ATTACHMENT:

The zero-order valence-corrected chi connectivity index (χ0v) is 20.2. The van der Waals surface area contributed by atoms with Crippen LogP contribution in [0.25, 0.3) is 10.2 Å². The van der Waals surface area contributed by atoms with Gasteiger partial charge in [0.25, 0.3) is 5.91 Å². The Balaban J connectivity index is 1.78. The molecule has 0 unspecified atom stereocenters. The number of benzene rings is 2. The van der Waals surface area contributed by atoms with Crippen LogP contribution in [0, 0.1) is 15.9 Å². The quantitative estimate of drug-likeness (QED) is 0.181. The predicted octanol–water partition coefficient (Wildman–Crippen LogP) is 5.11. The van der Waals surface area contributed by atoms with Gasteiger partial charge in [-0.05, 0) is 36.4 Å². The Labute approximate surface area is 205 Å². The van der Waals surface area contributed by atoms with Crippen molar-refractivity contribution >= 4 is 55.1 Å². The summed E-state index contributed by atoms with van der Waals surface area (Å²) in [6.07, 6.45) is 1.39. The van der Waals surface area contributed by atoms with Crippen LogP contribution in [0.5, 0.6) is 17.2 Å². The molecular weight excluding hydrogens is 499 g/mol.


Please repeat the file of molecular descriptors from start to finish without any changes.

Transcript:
The zero-order valence-corrected chi connectivity index (χ0v) is 20.2. The van der Waals surface area contributed by atoms with Crippen LogP contribution in [0.25, 0.3) is 10.2 Å². The van der Waals surface area contributed by atoms with Gasteiger partial charge in [0.25, 0.3) is 5.91 Å². The Balaban J connectivity index is 1.78. The molecule has 0 unspecified atom stereocenters. The number of benzene rings is 2. The van der Waals surface area contributed by atoms with Crippen LogP contribution in [0, 0.1) is 15.9 Å². The quantitative estimate of drug-likeness (QED) is 0.181. The predicted octanol–water partition coefficient (Wildman–Crippen LogP) is 5.11. The van der Waals surface area contributed by atoms with Gasteiger partial charge in [-0.05, 0) is 36.4 Å². The Labute approximate surface area is 205 Å². The van der Waals surface area contributed by atoms with Crippen molar-refractivity contribution >= 4 is 55.1 Å². The summed E-state index contributed by atoms with van der Waals surface area (Å²) in [6.07, 6.45) is 1.39. The van der Waals surface area contributed by atoms with Crippen LogP contribution in [0.5, 0.6) is 17.2 Å². The molecular weight excluding hydrogens is 499 g/mol.